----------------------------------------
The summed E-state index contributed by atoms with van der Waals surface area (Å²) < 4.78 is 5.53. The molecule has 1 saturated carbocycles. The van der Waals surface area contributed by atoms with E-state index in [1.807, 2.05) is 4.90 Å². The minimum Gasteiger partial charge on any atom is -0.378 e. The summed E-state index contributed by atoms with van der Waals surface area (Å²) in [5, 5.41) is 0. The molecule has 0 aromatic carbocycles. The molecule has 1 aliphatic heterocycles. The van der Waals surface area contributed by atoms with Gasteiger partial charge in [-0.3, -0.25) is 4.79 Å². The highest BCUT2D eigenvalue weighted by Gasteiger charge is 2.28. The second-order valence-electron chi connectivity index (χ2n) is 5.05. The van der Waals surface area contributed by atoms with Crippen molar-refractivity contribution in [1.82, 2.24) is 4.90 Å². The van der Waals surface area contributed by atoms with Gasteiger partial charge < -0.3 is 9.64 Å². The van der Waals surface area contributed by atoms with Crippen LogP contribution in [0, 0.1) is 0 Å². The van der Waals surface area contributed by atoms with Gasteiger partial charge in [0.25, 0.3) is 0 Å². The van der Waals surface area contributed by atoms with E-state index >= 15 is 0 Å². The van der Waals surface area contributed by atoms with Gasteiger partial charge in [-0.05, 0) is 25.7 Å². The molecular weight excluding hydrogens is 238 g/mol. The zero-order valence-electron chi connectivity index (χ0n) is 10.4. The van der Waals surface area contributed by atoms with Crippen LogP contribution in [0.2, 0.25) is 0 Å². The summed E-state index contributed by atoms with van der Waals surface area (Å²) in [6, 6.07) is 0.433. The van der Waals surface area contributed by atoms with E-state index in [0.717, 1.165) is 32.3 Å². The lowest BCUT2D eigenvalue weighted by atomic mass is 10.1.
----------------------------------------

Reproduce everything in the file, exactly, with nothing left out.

The summed E-state index contributed by atoms with van der Waals surface area (Å²) < 4.78 is 5.53. The molecule has 1 saturated carbocycles. The van der Waals surface area contributed by atoms with E-state index in [1.807, 2.05) is 4.90 Å². The minimum Gasteiger partial charge on any atom is -0.378 e. The summed E-state index contributed by atoms with van der Waals surface area (Å²) in [5, 5.41) is 0. The molecule has 0 aromatic carbocycles. The molecule has 1 aliphatic heterocycles. The van der Waals surface area contributed by atoms with Gasteiger partial charge in [-0.3, -0.25) is 4.79 Å². The highest BCUT2D eigenvalue weighted by Gasteiger charge is 2.28. The second-order valence-electron chi connectivity index (χ2n) is 5.05. The van der Waals surface area contributed by atoms with Crippen molar-refractivity contribution in [1.82, 2.24) is 4.90 Å². The van der Waals surface area contributed by atoms with Gasteiger partial charge < -0.3 is 9.64 Å². The van der Waals surface area contributed by atoms with Crippen LogP contribution in [0, 0.1) is 0 Å². The van der Waals surface area contributed by atoms with Gasteiger partial charge in [0.25, 0.3) is 0 Å². The van der Waals surface area contributed by atoms with E-state index >= 15 is 0 Å². The van der Waals surface area contributed by atoms with Gasteiger partial charge in [-0.05, 0) is 25.7 Å². The molecular weight excluding hydrogens is 238 g/mol. The zero-order valence-electron chi connectivity index (χ0n) is 10.4. The van der Waals surface area contributed by atoms with Crippen LogP contribution in [0.2, 0.25) is 0 Å². The summed E-state index contributed by atoms with van der Waals surface area (Å²) in [6, 6.07) is 0.433. The van der Waals surface area contributed by atoms with E-state index in [0.717, 1.165) is 32.3 Å². The lowest BCUT2D eigenvalue weighted by atomic mass is 10.1.